Can we have positive urban growth?
Can we have growth without congestion, pollution, social degradation, unaffordable housing and other ills that plague Auckland's growth?
The answer is yes, but only if we reinvent the core concept of how we build communities
We can have:
- Growth without congestion (don't drive, use fibre)
- Growth without pollution (including a low carbon economy)
- Growth that is affordable (afford a home, have a reasonable cost of living)
- Growth that is economically self-supporting, not a drain on the taxpayer
- Growth that diversifies NZ's exports to help NZ attain fiscal sustainability
- Growth that is deeply and truly attractive (people want to live there)
- Growth that is democratic (for all, not solely for the comfortable class)
- Growth that is safe, secure, healthy, for all ages, stages & walks of life
- Growth that enables youth to become autonomous, self-supporting
- Growth that reinvents retirement, self-insured infrastructure for ageing
- Growth that includes personal growth: artistic, intellectual & spiritual
Let's face it, Plan A (automobile-based suburban sprawl) is not working anymore. We need a Plan B.
We call it MarketTown. It problem-solves and aims higher. It is possible because of shifts in technology are redefining the economy. In a world linked by fibre, New Zealand is no longer on the edge. We can thrive, but only if we reinvent growth.
The MarketTown answer: technological, economic and social attraction.
Fibre changes everything. We are witnessing a shift in technology that vanquishes distance and expanded almost every capacity of human beings... the brain, the hand and foot, the eyes and ears, and all of this is linked by ultra-high speed fibre. The next wave of technology is 3d printing, as everything from human skin to NASA settlements in outer space is on the drawing board. Instead of shipping goods, we will upload digital instructions as shipping is replaced by electrons. This means that anywhere in the world where there is free and unlimited fibre, new industries can thrive. What makes New Zealand competitive is its quality of life.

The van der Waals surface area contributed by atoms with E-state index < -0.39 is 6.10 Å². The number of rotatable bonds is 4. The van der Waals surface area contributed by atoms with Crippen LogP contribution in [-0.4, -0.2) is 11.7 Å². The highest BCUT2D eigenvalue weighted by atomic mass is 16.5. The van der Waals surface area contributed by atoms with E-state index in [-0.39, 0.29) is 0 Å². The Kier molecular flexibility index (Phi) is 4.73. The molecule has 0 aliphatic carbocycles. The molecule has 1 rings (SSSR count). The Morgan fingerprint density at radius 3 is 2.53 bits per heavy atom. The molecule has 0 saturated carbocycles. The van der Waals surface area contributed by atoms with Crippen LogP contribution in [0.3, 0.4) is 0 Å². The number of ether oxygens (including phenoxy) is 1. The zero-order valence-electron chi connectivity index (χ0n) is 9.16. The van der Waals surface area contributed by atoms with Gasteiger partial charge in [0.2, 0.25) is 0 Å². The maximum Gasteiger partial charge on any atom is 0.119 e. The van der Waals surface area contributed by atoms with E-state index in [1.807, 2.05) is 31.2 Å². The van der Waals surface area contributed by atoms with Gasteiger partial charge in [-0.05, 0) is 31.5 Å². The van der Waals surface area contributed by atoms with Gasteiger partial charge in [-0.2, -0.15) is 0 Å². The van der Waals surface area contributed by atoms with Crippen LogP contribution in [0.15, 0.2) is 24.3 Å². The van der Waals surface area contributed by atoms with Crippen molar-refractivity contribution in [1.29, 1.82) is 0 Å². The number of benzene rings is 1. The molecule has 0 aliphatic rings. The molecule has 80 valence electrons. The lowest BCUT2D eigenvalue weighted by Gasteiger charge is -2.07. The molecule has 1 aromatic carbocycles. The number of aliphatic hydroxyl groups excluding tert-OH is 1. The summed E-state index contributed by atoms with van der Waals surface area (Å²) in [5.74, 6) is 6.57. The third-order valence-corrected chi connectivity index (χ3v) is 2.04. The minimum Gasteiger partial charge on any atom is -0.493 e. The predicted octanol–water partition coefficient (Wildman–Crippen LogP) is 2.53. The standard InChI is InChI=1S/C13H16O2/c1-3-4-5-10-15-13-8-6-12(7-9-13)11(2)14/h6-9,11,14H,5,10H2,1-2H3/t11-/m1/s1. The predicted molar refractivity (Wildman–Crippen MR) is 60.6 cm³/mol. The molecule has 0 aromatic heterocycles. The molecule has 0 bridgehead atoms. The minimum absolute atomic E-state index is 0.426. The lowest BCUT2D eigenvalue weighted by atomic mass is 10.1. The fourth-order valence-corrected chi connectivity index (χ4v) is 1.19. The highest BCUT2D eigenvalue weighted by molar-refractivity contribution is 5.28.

This technology shift is important because is has the potential to eliminate commuting. We can instead build whole towns in which all day-to-day destinations are within walking distance. One needs about 20% of a town's businesses to sell local to global, which is where fibre-based industries come in, where given a critical mass, the remaining 80% sell local-to-local: all those goods and services that people buy.
Developments respond to economic growth. Settlements create economic growth. During establishment, the MarketTown makes its economic foundation a paramount concern. It focuses on attracting head-of-household jobs, not selling homes or offices. Because it will become owned by the future citizens, it does not extract its net profits for external investors, but retains hundreds of millions of dollars to be reinvested in the long-term economic, social, cultural and environmental wellbeing of the community. It uses those funds to invest in the private SME businesses and on a longer term investment, to fund next generation MarketTowns.
Imagine creating the most wonderful place in the world to live. What would it look like, feel like, how would it work? The MarketTown invests in the infrastructure of conviviality, citizenship and artistic, intellectual & spiritual growth. It empowers the future villagers to make decisions as to what that means for them (convivial example: affordable cafes serving flavourful, nutritious food).
As a complete community, it provides for its young and old, its weak and infirm, and for all walks of life, not solely an elite or comfortable class. It does this through initial capital investment and ongoing funding generated by its initial retained earnings. It asks far less of government, with a low tolerance for crime, a target of zero unemployment and no poverty among the willing.
A Call to Action
The timing is right. Every day the challenges facing Auckland and New Zealand are mounting. Central government has cut through the red tape for approvals. The predictions of grid-lock are no longer predictions - they are day-to-day reality. If we open up more land for homes, those new home owners have to drive. This is a failed 20th Century American growth model, and it is creating all sorts of additional challenges, not just congestion. We need a Plan B, and MarketTowns is such a plan. It is ready to implement. What it requires is decision-makers and key influencers to understand it, endorse it, and let the private sector forces do it.